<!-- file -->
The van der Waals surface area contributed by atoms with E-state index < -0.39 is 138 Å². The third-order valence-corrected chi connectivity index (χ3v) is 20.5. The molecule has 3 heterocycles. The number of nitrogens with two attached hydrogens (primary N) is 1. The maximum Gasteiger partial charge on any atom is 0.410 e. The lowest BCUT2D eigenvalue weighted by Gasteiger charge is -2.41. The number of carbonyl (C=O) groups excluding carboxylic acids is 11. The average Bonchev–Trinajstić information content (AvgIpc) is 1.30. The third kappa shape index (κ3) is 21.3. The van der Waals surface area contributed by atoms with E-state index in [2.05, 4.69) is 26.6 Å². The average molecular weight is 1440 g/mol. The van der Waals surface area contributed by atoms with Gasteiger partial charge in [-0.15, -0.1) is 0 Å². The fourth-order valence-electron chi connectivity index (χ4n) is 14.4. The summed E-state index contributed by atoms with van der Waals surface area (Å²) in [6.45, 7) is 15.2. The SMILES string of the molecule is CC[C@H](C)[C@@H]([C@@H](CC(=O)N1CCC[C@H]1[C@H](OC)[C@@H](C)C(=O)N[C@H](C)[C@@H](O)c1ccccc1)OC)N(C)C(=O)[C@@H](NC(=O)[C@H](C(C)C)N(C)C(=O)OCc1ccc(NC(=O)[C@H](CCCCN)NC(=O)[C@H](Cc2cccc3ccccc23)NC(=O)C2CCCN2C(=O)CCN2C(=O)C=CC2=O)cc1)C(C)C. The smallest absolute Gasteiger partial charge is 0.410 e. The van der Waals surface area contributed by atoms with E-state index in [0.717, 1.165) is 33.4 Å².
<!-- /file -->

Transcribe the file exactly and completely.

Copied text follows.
The van der Waals surface area contributed by atoms with E-state index < -0.39 is 138 Å². The third-order valence-corrected chi connectivity index (χ3v) is 20.5. The molecule has 3 heterocycles. The number of nitrogens with two attached hydrogens (primary N) is 1. The maximum Gasteiger partial charge on any atom is 0.410 e. The lowest BCUT2D eigenvalue weighted by Gasteiger charge is -2.41. The number of carbonyl (C=O) groups excluding carboxylic acids is 11. The average Bonchev–Trinajstić information content (AvgIpc) is 1.30. The third kappa shape index (κ3) is 21.3. The van der Waals surface area contributed by atoms with E-state index in [2.05, 4.69) is 26.6 Å². The average molecular weight is 1440 g/mol. The van der Waals surface area contributed by atoms with Gasteiger partial charge in [-0.15, -0.1) is 0 Å². The fourth-order valence-electron chi connectivity index (χ4n) is 14.4. The summed E-state index contributed by atoms with van der Waals surface area (Å²) in [6.45, 7) is 15.2. The SMILES string of the molecule is CC[C@H](C)[C@@H]([C@@H](CC(=O)N1CCC[C@H]1[C@H](OC)[C@@H](C)C(=O)N[C@H](C)[C@@H](O)c1ccccc1)OC)N(C)C(=O)[C@@H](NC(=O)[C@H](C(C)C)N(C)C(=O)OCc1ccc(NC(=O)[C@H](CCCCN)NC(=O)[C@H](Cc2cccc3ccccc23)NC(=O)C2CCCN2C(=O)CCN2C(=O)C=CC2=O)cc1)C(C)C. The smallest absolute Gasteiger partial charge is 0.410 e. The van der Waals surface area contributed by atoms with E-state index in [0.717, 1.165) is 33.4 Å².